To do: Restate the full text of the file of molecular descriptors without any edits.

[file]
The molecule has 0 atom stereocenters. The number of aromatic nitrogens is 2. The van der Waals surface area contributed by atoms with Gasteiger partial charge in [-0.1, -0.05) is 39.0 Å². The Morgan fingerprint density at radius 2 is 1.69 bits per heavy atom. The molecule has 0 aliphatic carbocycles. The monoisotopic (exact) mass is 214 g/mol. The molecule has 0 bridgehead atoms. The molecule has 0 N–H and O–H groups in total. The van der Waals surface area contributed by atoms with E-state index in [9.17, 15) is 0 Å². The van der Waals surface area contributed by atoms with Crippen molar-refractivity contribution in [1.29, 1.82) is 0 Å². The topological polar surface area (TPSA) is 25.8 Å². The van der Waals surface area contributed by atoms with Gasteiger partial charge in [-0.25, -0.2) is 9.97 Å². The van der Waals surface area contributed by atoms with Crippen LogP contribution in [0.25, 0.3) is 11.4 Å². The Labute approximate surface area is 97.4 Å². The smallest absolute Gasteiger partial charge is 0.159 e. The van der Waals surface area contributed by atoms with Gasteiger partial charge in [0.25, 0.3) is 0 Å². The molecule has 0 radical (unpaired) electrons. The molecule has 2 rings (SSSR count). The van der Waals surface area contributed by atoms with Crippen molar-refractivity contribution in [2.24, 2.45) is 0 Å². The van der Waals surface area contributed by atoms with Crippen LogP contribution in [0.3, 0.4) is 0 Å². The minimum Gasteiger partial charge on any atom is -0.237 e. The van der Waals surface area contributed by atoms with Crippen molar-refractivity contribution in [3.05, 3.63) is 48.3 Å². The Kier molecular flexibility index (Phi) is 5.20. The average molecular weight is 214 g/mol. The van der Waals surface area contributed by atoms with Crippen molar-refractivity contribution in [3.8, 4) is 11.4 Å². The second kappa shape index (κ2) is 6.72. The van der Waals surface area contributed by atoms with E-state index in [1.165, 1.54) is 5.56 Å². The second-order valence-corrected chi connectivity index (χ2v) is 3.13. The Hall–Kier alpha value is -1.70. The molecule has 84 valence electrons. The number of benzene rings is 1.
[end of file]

The molecule has 0 atom stereocenters. The number of aromatic nitrogens is 2. The van der Waals surface area contributed by atoms with Gasteiger partial charge in [-0.1, -0.05) is 39.0 Å². The Morgan fingerprint density at radius 2 is 1.69 bits per heavy atom. The molecule has 0 aliphatic carbocycles. The monoisotopic (exact) mass is 214 g/mol. The molecule has 0 bridgehead atoms. The molecule has 0 N–H and O–H groups in total. The van der Waals surface area contributed by atoms with E-state index in [9.17, 15) is 0 Å². The van der Waals surface area contributed by atoms with Crippen molar-refractivity contribution in [1.29, 1.82) is 0 Å². The topological polar surface area (TPSA) is 25.8 Å². The van der Waals surface area contributed by atoms with Gasteiger partial charge in [-0.25, -0.2) is 9.97 Å². The van der Waals surface area contributed by atoms with Crippen LogP contribution in [0.25, 0.3) is 11.4 Å². The Labute approximate surface area is 97.4 Å². The smallest absolute Gasteiger partial charge is 0.159 e. The van der Waals surface area contributed by atoms with Gasteiger partial charge in [0.25, 0.3) is 0 Å². The molecule has 0 radical (unpaired) electrons. The molecule has 2 rings (SSSR count). The van der Waals surface area contributed by atoms with Crippen molar-refractivity contribution in [2.24, 2.45) is 0 Å². The van der Waals surface area contributed by atoms with Crippen LogP contribution in [0.3, 0.4) is 0 Å². The minimum Gasteiger partial charge on any atom is -0.237 e. The van der Waals surface area contributed by atoms with Crippen molar-refractivity contribution in [3.05, 3.63) is 48.3 Å². The Kier molecular flexibility index (Phi) is 5.20. The average molecular weight is 214 g/mol. The van der Waals surface area contributed by atoms with Crippen molar-refractivity contribution in [3.8, 4) is 11.4 Å². The second kappa shape index (κ2) is 6.72. The van der Waals surface area contributed by atoms with E-state index in [1.165, 1.54) is 5.56 Å². The second-order valence-corrected chi connectivity index (χ2v) is 3.13. The Hall–Kier alpha value is -1.70. The molecule has 84 valence electrons. The number of benzene rings is 1.